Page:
It is a terribly trite and tested formula. The girl possesses a voice to kill for. The boy has a fan following to die for. The twosome sings for a living.
The temperamental, hard-drinking male protagonist is a major composer and songwriter with many a chartbuster under his belt and a humongous chip on his shoulders.
The girl – she is poor, ambitious and down to earth – struggles to make ends meet. She sings in seedy beer bars.
The boy, smitten by the girl’s soulful singing of a song that he made a name with, goes out of his way to help her find a firmer foothold in the business and get ahead in life.
And when there is so much music wafting in the air, can Cupid’s arrow be far behind? It finds its mark soon enough and the duo is soon exchanging sweet nothings.
But before the boy, Rahul Jaykar (Aditya Roy Kapoor), knows it, he has been upstaged by the girl, Aarohi Shirke (Shraddha Kapoor). Her stocks zoom; he hits the skids. The more she sings the deeper he sinks.
Yes, you’ve guessed it, tension and heartburn erupt between the two. And the drama takes on a shrill edge.
Aashiqui 2, directed by Mohit Suri, isn’t a retelling of merely the 1990 hit with which Mahesh Bhatt made instant but transitory stars out of Rahul Roy and Anu Agarwal.
This story has been on the silver screen times without number ever since David O Selznick producedA Star is Born three quarters of a century ago.
In Mumbai, most memorably, it took the form of Hrishikesh Mukherjee’s Amitabh Bachchan-Jaya Bhaduri 1973 starrer Abhimaan.
There is little in the latest incarnation of A Star is Born that could be held up by its producers as a pressing enough explanation for why this musical love story, which one thought was a deal that had been done and dusted for good, had to be made all over again.
Even the lead actors aren’t newcomers, so do not expect them to inject any freshness into the proceedings.
Aashiqui 2 is actually an attempt to relaunch the careers of Aditya Roy Kapoor (London Dreams, Action Replayy, Guzaarish) and Shraddha Kapoor (Luv Ka The End, Teen Patti). It does not seem likely yield the desired result.
The lead pair is at best passable. Neither of the two is a finished article yet. They give their roles their all, but the impact of their labour falls way short of the intended target.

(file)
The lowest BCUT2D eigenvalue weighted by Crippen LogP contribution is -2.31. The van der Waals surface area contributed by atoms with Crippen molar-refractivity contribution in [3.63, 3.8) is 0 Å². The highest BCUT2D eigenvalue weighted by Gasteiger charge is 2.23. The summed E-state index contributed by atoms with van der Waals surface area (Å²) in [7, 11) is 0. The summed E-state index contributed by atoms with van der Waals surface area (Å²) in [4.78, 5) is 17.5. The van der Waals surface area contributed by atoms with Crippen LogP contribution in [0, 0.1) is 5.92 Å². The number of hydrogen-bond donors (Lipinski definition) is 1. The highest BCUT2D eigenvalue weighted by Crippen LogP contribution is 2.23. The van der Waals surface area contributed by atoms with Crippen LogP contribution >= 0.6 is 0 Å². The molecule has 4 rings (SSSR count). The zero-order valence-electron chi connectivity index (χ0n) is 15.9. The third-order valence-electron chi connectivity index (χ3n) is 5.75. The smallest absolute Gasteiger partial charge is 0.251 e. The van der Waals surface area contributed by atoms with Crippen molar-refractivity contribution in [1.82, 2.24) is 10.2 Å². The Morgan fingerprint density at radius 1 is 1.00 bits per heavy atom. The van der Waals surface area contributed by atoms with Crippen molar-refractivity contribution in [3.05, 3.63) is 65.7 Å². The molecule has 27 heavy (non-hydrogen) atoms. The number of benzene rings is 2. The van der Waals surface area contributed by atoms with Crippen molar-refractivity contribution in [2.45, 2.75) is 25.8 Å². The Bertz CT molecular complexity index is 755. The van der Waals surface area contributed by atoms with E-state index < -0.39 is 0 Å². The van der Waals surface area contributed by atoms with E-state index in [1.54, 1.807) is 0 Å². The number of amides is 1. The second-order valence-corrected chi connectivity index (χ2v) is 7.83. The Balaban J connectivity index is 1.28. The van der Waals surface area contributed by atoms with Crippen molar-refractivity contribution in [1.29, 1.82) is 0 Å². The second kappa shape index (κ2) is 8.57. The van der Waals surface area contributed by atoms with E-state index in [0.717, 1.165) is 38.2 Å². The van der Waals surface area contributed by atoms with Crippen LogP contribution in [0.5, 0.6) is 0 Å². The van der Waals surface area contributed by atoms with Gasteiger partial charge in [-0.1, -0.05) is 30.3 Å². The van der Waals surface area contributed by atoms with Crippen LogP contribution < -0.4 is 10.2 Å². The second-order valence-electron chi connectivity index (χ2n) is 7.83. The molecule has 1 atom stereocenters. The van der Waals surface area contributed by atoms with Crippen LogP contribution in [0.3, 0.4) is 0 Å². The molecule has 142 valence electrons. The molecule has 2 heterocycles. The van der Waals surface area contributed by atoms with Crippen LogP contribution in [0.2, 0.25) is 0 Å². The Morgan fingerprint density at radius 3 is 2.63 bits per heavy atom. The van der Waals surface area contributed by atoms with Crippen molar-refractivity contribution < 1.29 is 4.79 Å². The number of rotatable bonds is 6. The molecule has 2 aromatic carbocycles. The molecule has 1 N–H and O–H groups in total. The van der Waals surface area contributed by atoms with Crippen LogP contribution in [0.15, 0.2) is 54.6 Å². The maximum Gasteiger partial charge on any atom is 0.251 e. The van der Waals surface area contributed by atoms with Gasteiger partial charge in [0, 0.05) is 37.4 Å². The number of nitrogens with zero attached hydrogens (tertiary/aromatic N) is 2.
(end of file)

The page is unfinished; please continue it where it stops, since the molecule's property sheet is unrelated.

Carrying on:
If that isn’t bad enough, the film is also weighed down by cliché-ridden screenplay.
It leaves too much to Aditya and Shraddha and neither has the wherewithal yet to be able to cover up for what the script lacks.
Aashiqui 2 is riddled with syrupy inanities that add up to insubstantial treacle. No amount of surface gloss can salvage it.
The film is obviously meant for a youth audience, which is probably not the easiest segment to inveigle.
Aditya Roy Kapoor, in his first full-fledged lead role, exudes the kind of confidence that borders on airiness. He is fine in the lighter moments, but when the drama turns intense, the chinks begin to show.
There are situations in the plot that simply aren’t convincing enough, and the young actor can do little to extract something of significance out of them.
Shraddha Kapoor, too, shows promise, but only in flashes. On the evidence available in Aashiqui, she has the makings of a star with some staying power provided she learns to stay within her limitations.
A musical love story works best when both the songs and the romance border on the inspired.
1990’s Aashiqui, despite its box office success, wasn’t such a great film. What has ensured immortality for it was its music album, which still ranks among the most popular ever produced in Mumbai.
In Aashiqui 2, some of the songs are definitely hummable, but the musical score as a whole is patchy. And the love story in which they are embedded lacks the requisite solidity. So neither film nor the music ever rises above the very, very ordinary.
Fluffy and flaky, Aashiqui 2 is simply not peppy enough to paper over its cracks.
It does not strike any chords. There aren’t too many highs in its hackneyed saga of songs and sighs.